John Dominic Crossan wrote The Historical Jesus (highly recommended).  He gives lectures throughout North America to reintroduce Jesus to people who think they know him.  (For example, Crossan doesn’t think Jesus set out to start a new religion.  Go ahead and laugh but I think he’s right.)  In this video, which is really just audio, Crossan goes over the meaning of the parables and what their purpose was. By the way, I am not religious at all and I think Crossan isn’t making a strictly religious argument.  But even those of us who are not religious can learn something from his study of the “matrix” of 1st century Palestine where Jesus was born.

Crossan starts off with an explanation of apocalypse and eschatology and if you listen carefully, he tells his audience why people who are waiting for the second coming to annihilate the wicked are wasting their time.  In first century Judea, there were plenty of groups that latched on to a “messiah” who prophesied the annihilation of the wicked, expecting that God would rescue them when the going got tough.  But the Romans always massacred them anyway. The authorities made a point of murdering any leader of an apocalyptic group. This is why John the Baptist was captured and beheaded. In this day and age, the political factions simply try to co-opt them.  But that’s not really what this lecture is about.  This lecture is about parables and it’s about an hour long.  The good part is buried in the middle.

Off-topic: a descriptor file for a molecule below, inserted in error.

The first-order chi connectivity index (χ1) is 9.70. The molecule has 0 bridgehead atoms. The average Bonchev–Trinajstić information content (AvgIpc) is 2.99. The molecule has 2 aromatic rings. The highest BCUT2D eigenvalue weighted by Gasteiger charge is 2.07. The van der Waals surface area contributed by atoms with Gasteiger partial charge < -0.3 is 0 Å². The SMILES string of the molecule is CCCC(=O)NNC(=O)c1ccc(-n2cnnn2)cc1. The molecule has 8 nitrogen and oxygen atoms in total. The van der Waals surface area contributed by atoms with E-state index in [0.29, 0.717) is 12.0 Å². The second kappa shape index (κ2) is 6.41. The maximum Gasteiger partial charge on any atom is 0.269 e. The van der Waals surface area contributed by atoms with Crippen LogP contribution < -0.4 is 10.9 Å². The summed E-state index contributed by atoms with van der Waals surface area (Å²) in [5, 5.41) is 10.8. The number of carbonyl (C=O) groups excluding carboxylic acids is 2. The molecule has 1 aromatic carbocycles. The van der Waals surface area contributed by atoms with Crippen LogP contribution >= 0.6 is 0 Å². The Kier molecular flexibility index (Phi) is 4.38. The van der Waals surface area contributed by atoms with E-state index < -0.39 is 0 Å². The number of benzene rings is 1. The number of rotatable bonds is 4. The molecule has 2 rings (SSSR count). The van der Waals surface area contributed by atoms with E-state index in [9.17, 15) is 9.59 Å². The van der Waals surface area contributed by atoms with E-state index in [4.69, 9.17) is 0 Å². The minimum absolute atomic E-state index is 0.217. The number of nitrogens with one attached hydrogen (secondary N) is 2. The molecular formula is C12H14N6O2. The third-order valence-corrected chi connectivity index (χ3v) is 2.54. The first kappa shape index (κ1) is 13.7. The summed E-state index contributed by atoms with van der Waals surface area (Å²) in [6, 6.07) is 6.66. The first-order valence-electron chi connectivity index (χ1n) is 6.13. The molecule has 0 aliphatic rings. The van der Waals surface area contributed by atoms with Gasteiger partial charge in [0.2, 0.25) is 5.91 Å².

Advertisements

25 Responses

  1. I,m still stuffed. 🙂

  2. There should be words as damning as “socialists” and “commies” to throw back at the attackers, but greedists and selfish, lying, corrupting pigs just don’t work as well on the “It’s MY money” crowd!

    I like these religious and economic lessons you’re posting, btw, RD.

    • But here’s the thing, I am not religious. There is a very good reason why I’m posting these videos. Once you start peeling back the layers of legend, mythology and dogma that surrounds Jesus and find out who he really was, you start to see that you have a lot more in common with his world than you think. Did you know the early Christians didn’t even refer to themselves as Christians? They referred to their philosophy as The Way. And that’s what it was, a philosophy of social and economic justice in the context of imperial 1st century Judea.
      I have to agree with Crossan on what he has found about the real Jesus. Slapping a religious label on him makes him somewhat smaller than he actually was. I will never understand why people take a really good story and embellish it to the point where it is almost unrecognizable. And then, the Christians were co-opted by the empire that sought to destroy it and now it does not resemble its origins at all.